Securing the cloud: Lessons learned from 2023 and what it means for 2024
The global cloud computing market is expanding rapidly and reaching new milestones every year. According to recent data, the market is projected to grow from USD 626.4 billion in 2023 to USD 1,266.4 billion by 2028 at a Compound Annual Growth Rate (CAGR) of 15.1 percent during the forecasted period.
The industry's rapid financial growth is also driving new technological advancements. With this, the dynamic and innovative nature of cloud technology brings new security vulnerabilities and risks, thereby every year increasing the number of malicious incidents. According to the 2023 Thales Cloud Security Study, more than a third (39 percent) of businesses experienced a data breach in their cloud environment last year, an increase from the 35 percent reported in 2022. The leading targets for hackers were Software as a Service (SaaS) applications (38 percent) and cloud-based storage (36 percent).
The growing number of hacker attacks keeps cybersecurity a top priority for enterprises, including those operating on the cloud. With the technology rapidly emerging, security strategies must adapt to the changing environment to combat potential threats. Looking back and analyzing past security breaches is crucial for preventing future malicious attacks. In this piece, we will look closely at the most high-profile cases of cloud security breaches in 2023 and draw insights that can benefit the modern company’s cyber security strategies in 2024.
High-profile hacks of 2023
While the adoption of cloud by small and medium-sized organizations has seen a huge boom, large enterprises continue to be the main drivers behind the cloud computing industry's growth. However, they also remain the prime targets for malicious organizations and hackers. Millions of people were impacted by several serious cloud security incidents affecting various larger-scale organizations in 2023. These incidents had far-reaching consequences, leading to financial and reputational losses, data theft, and operational disruptions.
One of the biggest cases of 2023 happened at the start of the year when it was discovered that over 37 million customers of T-Mobile, one of the largest wireless carriers in the United States, had their personal and account information accessed by a malicious actor via an API attack that began as far back as November 25, 2022. It took the company several months to discover the breach, which caused operational disruptions and exposed the sensitive information of millions of individuals.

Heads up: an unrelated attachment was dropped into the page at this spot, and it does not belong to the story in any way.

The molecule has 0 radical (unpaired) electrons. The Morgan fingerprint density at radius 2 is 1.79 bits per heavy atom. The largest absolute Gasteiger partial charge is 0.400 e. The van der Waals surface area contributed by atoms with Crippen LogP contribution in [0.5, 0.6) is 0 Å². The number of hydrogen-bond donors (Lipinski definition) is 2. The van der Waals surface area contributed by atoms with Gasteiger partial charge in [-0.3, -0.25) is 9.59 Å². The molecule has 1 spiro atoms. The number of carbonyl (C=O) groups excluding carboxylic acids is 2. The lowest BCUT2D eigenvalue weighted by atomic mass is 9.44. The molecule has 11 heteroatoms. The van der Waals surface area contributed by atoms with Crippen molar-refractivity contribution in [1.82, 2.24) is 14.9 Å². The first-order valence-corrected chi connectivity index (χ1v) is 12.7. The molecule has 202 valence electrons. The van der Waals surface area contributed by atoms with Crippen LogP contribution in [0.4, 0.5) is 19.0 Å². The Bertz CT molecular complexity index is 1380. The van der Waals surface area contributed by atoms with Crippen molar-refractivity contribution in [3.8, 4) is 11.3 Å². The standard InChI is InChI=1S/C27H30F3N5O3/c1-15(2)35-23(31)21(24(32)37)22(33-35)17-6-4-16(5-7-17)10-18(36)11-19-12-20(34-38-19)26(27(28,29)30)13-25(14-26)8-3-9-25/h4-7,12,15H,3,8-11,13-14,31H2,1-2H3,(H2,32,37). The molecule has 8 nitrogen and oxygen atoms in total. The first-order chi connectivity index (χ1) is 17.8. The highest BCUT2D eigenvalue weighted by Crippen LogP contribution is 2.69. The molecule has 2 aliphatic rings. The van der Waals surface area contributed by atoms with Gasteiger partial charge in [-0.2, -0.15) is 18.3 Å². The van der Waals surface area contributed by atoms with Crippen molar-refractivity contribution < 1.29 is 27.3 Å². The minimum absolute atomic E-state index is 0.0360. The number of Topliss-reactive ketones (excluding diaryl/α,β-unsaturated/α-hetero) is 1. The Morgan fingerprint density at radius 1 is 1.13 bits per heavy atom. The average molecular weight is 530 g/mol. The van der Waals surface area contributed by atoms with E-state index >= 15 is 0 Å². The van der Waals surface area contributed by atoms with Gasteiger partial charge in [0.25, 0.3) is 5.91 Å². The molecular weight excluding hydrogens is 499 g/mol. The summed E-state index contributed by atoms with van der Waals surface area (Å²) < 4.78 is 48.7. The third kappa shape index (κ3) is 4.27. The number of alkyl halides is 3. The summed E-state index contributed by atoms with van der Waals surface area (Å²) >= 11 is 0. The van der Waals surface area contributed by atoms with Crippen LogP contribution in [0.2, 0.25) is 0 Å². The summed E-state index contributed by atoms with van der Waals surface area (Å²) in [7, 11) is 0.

In May 2023, several companies experienced severe security breaches due to a vulnerability in a third-party web transfer application, Progress MOVEit Transfer. The Verge claims that the MOVEit case was one of the most serious breaches of the year and could be the biggest data theft of 2023. As per the company’s internal investigation statement, the attack allowed the hackers to access a certain amount of personally identifiable information. This attack affected approximately 77 million individuals and 2,630 organizations. Among the customers affected by the MOVEit attack were the Louisiana Office of Motor Vehicles, Shell, and the United States Department of Energy. By the end of May of 2023, Progress Software, the company which developed MOVEit, patched the flaw.
Later in June of 2023, Toyota had 260,000 customers’ data that was managed in the cloud environment exposed online due to a misconfigured cloud environment. The incident impacted Toyota's customer data in Japan and overseas. Although not much sensitive data was affected, it highlighted that a simple misconfiguration can open the door to hackers. Additionally, this case was another example of how long it can take before a breach is discovered, with Toyota sharing that the data had been exposed from February 2015 to May 2023.